When I meet with customers in both the public and private sectors, a common theme also emerges around access to talent. I think this shortage provides a great opportunity for managed security providers and for solution providers like Dtex to make very powerful tools more accessible to a range of skillsets.  

How would you grade the security industry today and why?

CW: The issue with grading in a traditional sense is that it assumes a moment in time and a static set of criteria. In our industry, there is very little not in motion. The platforms, users, threats and tools available are changing at an astronomical rate. Agility and resiliency are today’s critical KPI’s.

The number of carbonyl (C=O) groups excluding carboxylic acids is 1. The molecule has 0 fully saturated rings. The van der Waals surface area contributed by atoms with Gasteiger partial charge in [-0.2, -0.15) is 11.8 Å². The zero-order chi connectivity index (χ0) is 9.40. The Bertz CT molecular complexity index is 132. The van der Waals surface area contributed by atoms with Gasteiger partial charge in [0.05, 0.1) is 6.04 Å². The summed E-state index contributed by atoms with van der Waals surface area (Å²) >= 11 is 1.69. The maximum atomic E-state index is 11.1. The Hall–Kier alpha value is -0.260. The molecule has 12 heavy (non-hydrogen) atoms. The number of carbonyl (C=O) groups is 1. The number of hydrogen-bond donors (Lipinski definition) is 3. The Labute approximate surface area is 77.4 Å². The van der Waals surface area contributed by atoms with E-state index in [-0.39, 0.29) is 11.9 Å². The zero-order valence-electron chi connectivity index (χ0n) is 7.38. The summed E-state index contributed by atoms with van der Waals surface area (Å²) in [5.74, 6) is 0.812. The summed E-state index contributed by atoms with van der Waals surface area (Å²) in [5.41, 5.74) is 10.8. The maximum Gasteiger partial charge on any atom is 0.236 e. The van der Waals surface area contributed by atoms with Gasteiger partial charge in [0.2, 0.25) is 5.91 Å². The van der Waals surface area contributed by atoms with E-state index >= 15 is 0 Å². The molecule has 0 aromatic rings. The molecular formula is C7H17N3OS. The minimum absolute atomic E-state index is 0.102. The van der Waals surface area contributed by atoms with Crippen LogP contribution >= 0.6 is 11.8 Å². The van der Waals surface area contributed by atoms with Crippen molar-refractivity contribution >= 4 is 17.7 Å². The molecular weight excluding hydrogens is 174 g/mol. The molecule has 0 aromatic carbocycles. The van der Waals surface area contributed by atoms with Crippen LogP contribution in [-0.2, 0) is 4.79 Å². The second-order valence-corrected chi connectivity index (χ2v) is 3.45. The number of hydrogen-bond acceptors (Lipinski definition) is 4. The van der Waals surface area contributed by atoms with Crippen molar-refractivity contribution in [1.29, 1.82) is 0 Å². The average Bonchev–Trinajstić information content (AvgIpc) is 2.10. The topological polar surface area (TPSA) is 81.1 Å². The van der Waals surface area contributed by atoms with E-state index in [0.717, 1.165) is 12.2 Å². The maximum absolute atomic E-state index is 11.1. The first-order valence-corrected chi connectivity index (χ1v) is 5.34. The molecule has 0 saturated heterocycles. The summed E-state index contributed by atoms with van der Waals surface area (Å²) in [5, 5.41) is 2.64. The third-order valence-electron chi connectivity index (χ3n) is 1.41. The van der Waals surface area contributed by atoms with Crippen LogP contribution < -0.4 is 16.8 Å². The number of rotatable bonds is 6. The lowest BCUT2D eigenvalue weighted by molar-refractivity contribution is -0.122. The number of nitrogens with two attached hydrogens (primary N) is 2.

Our customers are increasingly focused on these axis. Large banks that would typically take more than a year to assess new technologies are now doing rapid, live deployments as proofs of concept (POCs). The assumption that solutions have five-year lifespans has been cut to 18-24 months. Large federal agencies that previously only engaged with large global entities through two-year-long contracting processes are engaging with emerging technology providers like Dtex to leverage the ecosystem’s innovation. These powerful trends make me optimistic that as an industry we can build an innovation and delivery model that keeps pace with the other side.


This is part 1 of Infosec Insider's "Day in the Life..." series.